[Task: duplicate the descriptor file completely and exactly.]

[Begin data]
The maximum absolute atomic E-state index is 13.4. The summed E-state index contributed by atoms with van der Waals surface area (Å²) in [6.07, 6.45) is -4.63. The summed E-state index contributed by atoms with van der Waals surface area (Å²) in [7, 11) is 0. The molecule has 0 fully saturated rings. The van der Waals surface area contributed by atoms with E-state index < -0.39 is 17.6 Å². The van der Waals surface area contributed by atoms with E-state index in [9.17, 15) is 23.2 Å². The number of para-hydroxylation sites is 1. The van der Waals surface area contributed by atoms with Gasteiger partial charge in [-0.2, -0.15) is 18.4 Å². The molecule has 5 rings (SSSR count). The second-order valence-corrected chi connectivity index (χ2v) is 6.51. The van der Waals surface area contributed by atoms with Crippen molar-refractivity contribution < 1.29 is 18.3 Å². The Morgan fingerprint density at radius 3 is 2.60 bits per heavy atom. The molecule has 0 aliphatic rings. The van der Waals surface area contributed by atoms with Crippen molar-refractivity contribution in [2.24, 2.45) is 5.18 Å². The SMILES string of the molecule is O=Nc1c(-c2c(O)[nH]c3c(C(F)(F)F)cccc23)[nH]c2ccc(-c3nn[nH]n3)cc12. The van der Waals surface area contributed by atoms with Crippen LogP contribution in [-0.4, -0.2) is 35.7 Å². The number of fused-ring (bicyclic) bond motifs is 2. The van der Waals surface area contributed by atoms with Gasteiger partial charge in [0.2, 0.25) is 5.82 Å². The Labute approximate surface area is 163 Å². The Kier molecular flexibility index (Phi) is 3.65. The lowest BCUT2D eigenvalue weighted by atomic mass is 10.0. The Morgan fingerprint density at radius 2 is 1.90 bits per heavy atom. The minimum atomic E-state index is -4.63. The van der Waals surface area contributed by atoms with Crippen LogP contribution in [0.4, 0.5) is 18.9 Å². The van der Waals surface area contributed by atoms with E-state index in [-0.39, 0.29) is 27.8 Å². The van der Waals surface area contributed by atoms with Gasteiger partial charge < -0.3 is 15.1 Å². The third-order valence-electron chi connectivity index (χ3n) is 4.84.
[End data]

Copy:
The maximum absolute atomic E-state index is 13.4. The summed E-state index contributed by atoms with van der Waals surface area (Å²) in [6.07, 6.45) is -4.63. The summed E-state index contributed by atoms with van der Waals surface area (Å²) in [7, 11) is 0. The molecule has 0 fully saturated rings. The van der Waals surface area contributed by atoms with E-state index < -0.39 is 17.6 Å². The van der Waals surface area contributed by atoms with E-state index in [9.17, 15) is 23.2 Å². The number of para-hydroxylation sites is 1. The van der Waals surface area contributed by atoms with Gasteiger partial charge in [-0.2, -0.15) is 18.4 Å². The molecule has 5 rings (SSSR count). The second-order valence-corrected chi connectivity index (χ2v) is 6.51. The van der Waals surface area contributed by atoms with Crippen molar-refractivity contribution < 1.29 is 18.3 Å². The Morgan fingerprint density at radius 3 is 2.60 bits per heavy atom. The molecule has 0 aliphatic rings. The van der Waals surface area contributed by atoms with Crippen molar-refractivity contribution in [2.24, 2.45) is 5.18 Å². The SMILES string of the molecule is O=Nc1c(-c2c(O)[nH]c3c(C(F)(F)F)cccc23)[nH]c2ccc(-c3nn[nH]n3)cc12. The van der Waals surface area contributed by atoms with Crippen LogP contribution in [-0.4, -0.2) is 35.7 Å². The number of fused-ring (bicyclic) bond motifs is 2. The van der Waals surface area contributed by atoms with Gasteiger partial charge in [0.2, 0.25) is 5.82 Å². The Labute approximate surface area is 163 Å². The Kier molecular flexibility index (Phi) is 3.65. The lowest BCUT2D eigenvalue weighted by atomic mass is 10.0. The Morgan fingerprint density at radius 2 is 1.90 bits per heavy atom. The minimum atomic E-state index is -4.63. The van der Waals surface area contributed by atoms with Crippen LogP contribution in [0.4, 0.5) is 18.9 Å². The van der Waals surface area contributed by atoms with E-state index in [-0.39, 0.29) is 27.8 Å². The van der Waals surface area contributed by atoms with Gasteiger partial charge < -0.3 is 15.1 Å². The third-order valence-electron chi connectivity index (χ3n) is 4.84.